Students at Booker T. Washington High School in Dallas put everything into their art.
Step after step, note after note, scene after scene, the students at Dallas’ Booker T. Washington High School for the Performing and Visual Arts are working, practicing and playing. Why? To make it into a famed performing arts conservatory? To win a Grammy? To dance on the biggest stage or play in the grandest hall? Yes.
Following their passions
These students are driven, focused and following their passions. With alumni who include Grammy winners Norah Jones and Erykah Badu, achieving lofty goals is the norm at the arts magnet school.
And the 2013–2014 school year was no exception, with an unprecedented five students accepted into the prestigious Juilliard School. Boasting a 100 percent graduation rate and roughly a quarter of all the scholarship money in the Dallas Independent School District going to the school’s students, the curriculum, integrating art and academics, is working.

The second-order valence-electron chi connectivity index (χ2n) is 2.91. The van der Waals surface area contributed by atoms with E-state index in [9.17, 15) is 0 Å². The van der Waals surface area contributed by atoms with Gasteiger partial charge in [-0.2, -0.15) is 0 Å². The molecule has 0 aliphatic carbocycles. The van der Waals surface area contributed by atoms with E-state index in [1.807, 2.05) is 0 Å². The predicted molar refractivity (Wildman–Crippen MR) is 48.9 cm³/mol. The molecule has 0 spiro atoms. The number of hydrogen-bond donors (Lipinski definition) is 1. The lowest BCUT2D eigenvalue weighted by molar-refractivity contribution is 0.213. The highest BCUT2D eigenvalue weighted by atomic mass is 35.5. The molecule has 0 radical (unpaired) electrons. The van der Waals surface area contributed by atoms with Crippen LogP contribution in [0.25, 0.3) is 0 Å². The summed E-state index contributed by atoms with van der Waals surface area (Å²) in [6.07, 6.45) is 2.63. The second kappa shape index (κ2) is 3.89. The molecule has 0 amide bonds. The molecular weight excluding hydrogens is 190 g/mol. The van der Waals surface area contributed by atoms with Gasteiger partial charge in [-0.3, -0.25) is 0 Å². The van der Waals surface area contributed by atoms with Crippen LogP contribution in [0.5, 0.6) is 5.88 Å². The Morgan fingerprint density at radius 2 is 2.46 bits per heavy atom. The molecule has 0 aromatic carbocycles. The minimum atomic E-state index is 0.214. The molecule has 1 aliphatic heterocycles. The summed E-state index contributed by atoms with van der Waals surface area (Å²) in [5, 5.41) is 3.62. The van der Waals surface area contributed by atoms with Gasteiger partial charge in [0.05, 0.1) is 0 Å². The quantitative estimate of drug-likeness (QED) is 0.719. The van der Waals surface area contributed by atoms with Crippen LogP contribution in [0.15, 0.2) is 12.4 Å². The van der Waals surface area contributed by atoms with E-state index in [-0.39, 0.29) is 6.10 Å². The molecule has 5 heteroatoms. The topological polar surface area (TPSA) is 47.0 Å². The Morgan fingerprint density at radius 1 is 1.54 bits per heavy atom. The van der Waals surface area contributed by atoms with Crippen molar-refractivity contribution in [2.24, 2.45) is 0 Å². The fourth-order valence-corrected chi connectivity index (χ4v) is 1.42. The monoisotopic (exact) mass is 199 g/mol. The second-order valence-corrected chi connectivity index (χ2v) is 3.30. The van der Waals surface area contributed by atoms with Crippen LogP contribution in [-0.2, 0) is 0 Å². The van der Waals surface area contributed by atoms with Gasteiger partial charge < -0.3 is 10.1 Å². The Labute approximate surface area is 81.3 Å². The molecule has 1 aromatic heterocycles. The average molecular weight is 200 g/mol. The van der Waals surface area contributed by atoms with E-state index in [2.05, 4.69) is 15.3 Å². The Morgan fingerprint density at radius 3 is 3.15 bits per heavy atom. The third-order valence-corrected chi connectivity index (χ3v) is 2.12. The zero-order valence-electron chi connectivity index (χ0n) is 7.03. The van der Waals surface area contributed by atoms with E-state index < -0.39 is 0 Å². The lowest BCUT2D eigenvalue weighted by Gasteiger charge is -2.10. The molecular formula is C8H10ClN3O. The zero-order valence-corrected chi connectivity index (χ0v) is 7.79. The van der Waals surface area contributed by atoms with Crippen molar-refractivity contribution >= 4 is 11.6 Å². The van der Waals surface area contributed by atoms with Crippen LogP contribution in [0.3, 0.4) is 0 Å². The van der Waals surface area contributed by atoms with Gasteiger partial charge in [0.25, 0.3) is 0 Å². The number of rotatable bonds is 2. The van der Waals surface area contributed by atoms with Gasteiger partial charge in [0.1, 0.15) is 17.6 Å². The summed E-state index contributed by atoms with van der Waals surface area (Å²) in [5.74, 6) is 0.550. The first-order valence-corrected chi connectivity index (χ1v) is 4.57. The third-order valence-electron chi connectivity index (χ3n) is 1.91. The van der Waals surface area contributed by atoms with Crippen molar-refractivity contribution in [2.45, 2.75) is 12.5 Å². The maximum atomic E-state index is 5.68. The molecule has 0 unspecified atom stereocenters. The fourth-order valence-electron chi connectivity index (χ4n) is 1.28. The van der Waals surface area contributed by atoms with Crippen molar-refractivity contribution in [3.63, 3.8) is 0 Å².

Prepared to create
“We are not just preparing students for careers in the arts—although many of our students do go down that path—we are preparing them to be 21st-century learners and contributors to society,” says Principal Scott Rudes, Ph.D. “They have the opportunity to think creatively, think in groups and project themselves to be articulate about what they are passionate about. They are not only what colleges are looking for, but what employers are looking for, too.”
A different kind of school environment
Scott says you can feel the electricity when you walk through the front doors; students are singing, playing instruments and rehearsing scenes. It’s an environment fostering creativity, freedom, passion and engagement.
“For us as educators to see these students propelled into the spotlight in a variety of ways,” he says, “it really reaffirms the fact that schools like Booker T. Washington need to exist.”